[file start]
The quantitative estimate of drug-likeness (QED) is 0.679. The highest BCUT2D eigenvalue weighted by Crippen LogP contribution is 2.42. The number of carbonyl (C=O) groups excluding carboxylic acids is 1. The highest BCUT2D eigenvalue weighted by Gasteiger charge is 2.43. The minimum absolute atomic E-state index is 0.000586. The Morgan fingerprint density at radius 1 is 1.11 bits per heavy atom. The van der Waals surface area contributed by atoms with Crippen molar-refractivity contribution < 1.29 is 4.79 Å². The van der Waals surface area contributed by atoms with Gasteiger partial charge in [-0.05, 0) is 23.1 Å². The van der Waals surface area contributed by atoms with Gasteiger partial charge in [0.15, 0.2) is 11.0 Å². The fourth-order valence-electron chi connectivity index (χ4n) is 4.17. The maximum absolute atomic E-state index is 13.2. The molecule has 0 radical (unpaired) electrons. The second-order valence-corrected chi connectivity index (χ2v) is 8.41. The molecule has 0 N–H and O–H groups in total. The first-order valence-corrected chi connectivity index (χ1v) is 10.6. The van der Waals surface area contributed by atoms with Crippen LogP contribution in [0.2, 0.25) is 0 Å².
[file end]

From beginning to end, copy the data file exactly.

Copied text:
The quantitative estimate of drug-likeness (QED) is 0.679. The highest BCUT2D eigenvalue weighted by Crippen LogP contribution is 2.42. The number of carbonyl (C=O) groups excluding carboxylic acids is 1. The highest BCUT2D eigenvalue weighted by Gasteiger charge is 2.43. The minimum absolute atomic E-state index is 0.000586. The Morgan fingerprint density at radius 1 is 1.11 bits per heavy atom. The van der Waals surface area contributed by atoms with Crippen molar-refractivity contribution < 1.29 is 4.79 Å². The van der Waals surface area contributed by atoms with Gasteiger partial charge in [-0.05, 0) is 23.1 Å². The van der Waals surface area contributed by atoms with Gasteiger partial charge in [0.15, 0.2) is 11.0 Å². The fourth-order valence-electron chi connectivity index (χ4n) is 4.17. The maximum absolute atomic E-state index is 13.2. The molecule has 0 radical (unpaired) electrons. The second-order valence-corrected chi connectivity index (χ2v) is 8.41. The molecule has 0 N–H and O–H groups in total. The first-order valence-corrected chi connectivity index (χ1v) is 10.6. The van der Waals surface area contributed by atoms with Crippen LogP contribution in [0.2, 0.25) is 0 Å².